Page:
Ночь (часть вторая)

by Don  

We previously discussed the word ночь, which means night in the sense of the time between midnight and roughly fourin the morning. To say something happens during that period, you put ночь into the instrumental case.

Ночами лучше не пить. Мудрые люди ночью спят. You shouldn't stay up late drinking. Wise people sleep at night.
Ночью все кошки серы. At night all cats are grey. (Russian proverb)

Since in English we usually call that period of time “early morning,” that leads to some curious translations. Notice how «поздно ночью», which literally means “late at night,” is best translated as “early in the morning”:

Наши соседи часто шумят поздно ночью. Я это ненавижу. Our neighbors often make noise early in the morning. I hate that.
Когда я был ребёнком, я каждый день вставал в три часа ночи и на велосипеде развозил газеты по району. When I was a little boy, I got up every morning at three and delivered newspapers all over the neighborhood.


Comment from: lgoering [Visitor]

This post was very timely, as the question came up today in my beginning Russian class. Спасибо!

I would disagree, though, with translating поздно ночью as “early in the morning.” Even though I would definitely say “3:00 in the morning” (never “3:00 at night"), for me “early in the morning” implies that the noise-makers have already been asleep and are making noise getting up. I would say instead “in the wee hours” or “in the middle of the night.”

05/12/10 @ 13:49
Comment from: dimmik [Visitor]

1. What do you (I mean native english speakers) mean by “early in the morning"?
Usually in Russia by “поздно ночью” we mean ~ 23:00 - 02:00
How would you address 23:00-02:00 period?

Don responds: There is quite a bit of variation in how English speakers use night and morning, and some of it depends on what mental picture the speaker has in his mind at the moment of speaking. I think most everyone in the US will refer to 23:00 - 00:00 as “late night” (although most of us would not write the numbers that way unless we had previous military service). Sometimes I call the period from 00:00 - 02:00 “late night” and sometimes I call it “early morning.” If I have to get up tomorrow at 03:00, I will say “I have to get up really early tomorrow morning.” 01:00 I usually call “one o’clock in the morning”; “one o’clock at night” sounds odd to me. 02:00 I call “two o’clock in the morning.” A quick Google search suggests to me that the “in the morning” phrases for those times outnumber the “at night” phrases by ten to one. (Always take such fast-and-dirty Google searches with a grain of salt for linguistic conclusions since it is impossible to tell how many of the hits are hitting on the same material that has been quoted in many places.)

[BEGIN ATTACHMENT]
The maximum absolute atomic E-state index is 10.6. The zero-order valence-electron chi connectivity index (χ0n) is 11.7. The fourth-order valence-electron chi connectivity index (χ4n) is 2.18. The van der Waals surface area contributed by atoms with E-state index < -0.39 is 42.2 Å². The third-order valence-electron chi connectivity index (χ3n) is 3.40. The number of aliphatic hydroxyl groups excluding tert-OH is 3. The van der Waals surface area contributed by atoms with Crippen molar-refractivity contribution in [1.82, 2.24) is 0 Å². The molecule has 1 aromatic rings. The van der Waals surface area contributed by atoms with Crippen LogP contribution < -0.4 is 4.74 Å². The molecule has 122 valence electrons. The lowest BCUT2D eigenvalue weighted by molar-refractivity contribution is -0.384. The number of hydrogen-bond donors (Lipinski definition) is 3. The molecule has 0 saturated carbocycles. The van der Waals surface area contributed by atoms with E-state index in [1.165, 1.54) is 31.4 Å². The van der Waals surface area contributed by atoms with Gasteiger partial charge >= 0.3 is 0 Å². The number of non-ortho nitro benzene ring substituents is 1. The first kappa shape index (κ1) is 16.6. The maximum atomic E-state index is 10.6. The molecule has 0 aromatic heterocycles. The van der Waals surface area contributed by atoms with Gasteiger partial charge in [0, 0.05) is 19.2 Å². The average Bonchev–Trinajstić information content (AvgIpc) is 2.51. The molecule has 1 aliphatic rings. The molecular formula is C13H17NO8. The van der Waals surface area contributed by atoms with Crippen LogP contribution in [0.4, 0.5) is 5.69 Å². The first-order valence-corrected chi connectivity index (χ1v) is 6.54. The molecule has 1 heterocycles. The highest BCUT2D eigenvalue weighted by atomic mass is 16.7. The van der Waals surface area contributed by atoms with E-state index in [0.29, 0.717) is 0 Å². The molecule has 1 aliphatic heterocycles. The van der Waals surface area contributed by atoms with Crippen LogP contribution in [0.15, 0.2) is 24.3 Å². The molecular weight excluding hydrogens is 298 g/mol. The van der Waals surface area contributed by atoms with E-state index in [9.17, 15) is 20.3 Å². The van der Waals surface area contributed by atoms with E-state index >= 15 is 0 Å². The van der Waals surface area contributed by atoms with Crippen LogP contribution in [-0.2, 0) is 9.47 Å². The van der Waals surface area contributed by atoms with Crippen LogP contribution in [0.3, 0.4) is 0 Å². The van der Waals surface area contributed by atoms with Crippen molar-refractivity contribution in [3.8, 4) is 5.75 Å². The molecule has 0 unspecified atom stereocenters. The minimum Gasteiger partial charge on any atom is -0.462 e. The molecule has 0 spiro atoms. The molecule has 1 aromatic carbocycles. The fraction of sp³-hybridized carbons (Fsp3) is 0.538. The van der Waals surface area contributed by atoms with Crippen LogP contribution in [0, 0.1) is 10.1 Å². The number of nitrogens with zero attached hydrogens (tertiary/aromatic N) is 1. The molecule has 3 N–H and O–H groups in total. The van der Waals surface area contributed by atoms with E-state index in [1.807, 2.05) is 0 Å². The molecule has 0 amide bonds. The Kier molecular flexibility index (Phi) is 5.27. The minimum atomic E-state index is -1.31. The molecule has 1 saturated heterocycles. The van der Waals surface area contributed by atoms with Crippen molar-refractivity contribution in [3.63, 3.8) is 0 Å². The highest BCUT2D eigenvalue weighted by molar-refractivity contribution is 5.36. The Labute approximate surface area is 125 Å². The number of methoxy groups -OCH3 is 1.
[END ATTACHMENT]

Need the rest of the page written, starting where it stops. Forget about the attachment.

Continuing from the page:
2. “Когда я был ребёнком, я каждый день вставал в четыре часа ночи”
I would say “Когда я был ребёнком, я каждый день вставал в четыре часа утра”
And, moreover, “в три часа утра". But, “в час ночи” или “в два ночи".

Another fast-and-dirty Google search suggests that the phrase «четыре часа утра» is used more than four times as often as «четыре часа ночи». I’m actually a bit surprised, because I had been taught differently, IIRC, and I had run these blog entries by native speakers of Russian before they were posted. I’ll be updating all my pedagogical materials over the next day or two. Henceforth my official pedagogical advice to foreigners is to say «час ночи», «два часа ночи» and «три часа ночи», but «четыре часа утра» and «пять часов утра».

Dimmik, thanks for you comment (and for Andrei’s comment previously). By doing so, you have actually contributed to the improvement of teaching Russian in America.

05/12/10 @ 08:40

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